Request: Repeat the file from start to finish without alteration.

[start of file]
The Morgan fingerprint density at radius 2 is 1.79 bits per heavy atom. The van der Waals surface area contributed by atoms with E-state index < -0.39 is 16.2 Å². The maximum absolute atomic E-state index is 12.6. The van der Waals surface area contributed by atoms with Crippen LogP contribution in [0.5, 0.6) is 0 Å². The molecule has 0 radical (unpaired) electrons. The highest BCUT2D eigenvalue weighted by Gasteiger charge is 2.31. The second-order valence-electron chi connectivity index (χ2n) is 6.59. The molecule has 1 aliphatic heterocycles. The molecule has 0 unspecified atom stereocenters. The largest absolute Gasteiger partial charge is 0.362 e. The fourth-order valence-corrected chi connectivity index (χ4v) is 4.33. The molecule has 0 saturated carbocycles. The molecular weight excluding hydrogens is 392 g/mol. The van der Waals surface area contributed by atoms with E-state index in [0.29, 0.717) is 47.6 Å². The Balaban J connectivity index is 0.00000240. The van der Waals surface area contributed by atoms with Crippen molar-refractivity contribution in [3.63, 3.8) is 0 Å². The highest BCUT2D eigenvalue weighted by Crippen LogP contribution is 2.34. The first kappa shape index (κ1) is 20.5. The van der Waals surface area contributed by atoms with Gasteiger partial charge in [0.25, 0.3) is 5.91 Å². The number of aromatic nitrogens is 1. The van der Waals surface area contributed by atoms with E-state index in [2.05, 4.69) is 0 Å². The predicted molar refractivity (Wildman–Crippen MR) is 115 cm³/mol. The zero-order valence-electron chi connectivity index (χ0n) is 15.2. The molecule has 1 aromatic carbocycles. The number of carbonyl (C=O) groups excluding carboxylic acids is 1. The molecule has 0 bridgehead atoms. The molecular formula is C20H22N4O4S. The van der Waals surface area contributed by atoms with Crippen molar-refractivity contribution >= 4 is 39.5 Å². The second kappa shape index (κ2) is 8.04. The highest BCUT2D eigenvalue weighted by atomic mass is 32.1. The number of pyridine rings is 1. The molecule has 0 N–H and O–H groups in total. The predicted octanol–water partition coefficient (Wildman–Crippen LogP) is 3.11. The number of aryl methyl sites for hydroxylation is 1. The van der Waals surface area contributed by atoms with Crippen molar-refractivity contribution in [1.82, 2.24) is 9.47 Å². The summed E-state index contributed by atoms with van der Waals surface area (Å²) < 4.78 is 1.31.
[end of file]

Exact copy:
The Morgan fingerprint density at radius 2 is 1.79 bits per heavy atom. The van der Waals surface area contributed by atoms with E-state index < -0.39 is 16.2 Å². The maximum absolute atomic E-state index is 12.6. The van der Waals surface area contributed by atoms with Crippen LogP contribution in [0.5, 0.6) is 0 Å². The molecule has 0 radical (unpaired) electrons. The highest BCUT2D eigenvalue weighted by Gasteiger charge is 2.31. The second-order valence-electron chi connectivity index (χ2n) is 6.59. The molecule has 1 aliphatic heterocycles. The molecule has 0 unspecified atom stereocenters. The largest absolute Gasteiger partial charge is 0.362 e. The fourth-order valence-corrected chi connectivity index (χ4v) is 4.33. The molecule has 0 saturated carbocycles. The molecular weight excluding hydrogens is 392 g/mol. The van der Waals surface area contributed by atoms with E-state index in [0.29, 0.717) is 47.6 Å². The Balaban J connectivity index is 0.00000240. The van der Waals surface area contributed by atoms with Crippen molar-refractivity contribution in [3.63, 3.8) is 0 Å². The highest BCUT2D eigenvalue weighted by Crippen LogP contribution is 2.34. The first kappa shape index (κ1) is 20.5. The van der Waals surface area contributed by atoms with Gasteiger partial charge in [0.25, 0.3) is 5.91 Å². The number of aromatic nitrogens is 1. The van der Waals surface area contributed by atoms with E-state index in [2.05, 4.69) is 0 Å². The predicted molar refractivity (Wildman–Crippen MR) is 115 cm³/mol. The zero-order valence-electron chi connectivity index (χ0n) is 15.2. The molecule has 1 aromatic carbocycles. The number of carbonyl (C=O) groups excluding carboxylic acids is 1. The molecule has 0 bridgehead atoms. The molecular formula is C20H22N4O4S. The van der Waals surface area contributed by atoms with Crippen molar-refractivity contribution >= 4 is 39.5 Å². The second kappa shape index (κ2) is 8.04. The highest BCUT2D eigenvalue weighted by atomic mass is 32.1. The number of pyridine rings is 1. The molecule has 0 N–H and O–H groups in total. The predicted octanol–water partition coefficient (Wildman–Crippen LogP) is 3.11. The number of aryl methyl sites for hydroxylation is 1. The van der Waals surface area contributed by atoms with Crippen molar-refractivity contribution in [1.82, 2.24) is 9.47 Å². The summed E-state index contributed by atoms with van der Waals surface area (Å²) < 4.78 is 1.31.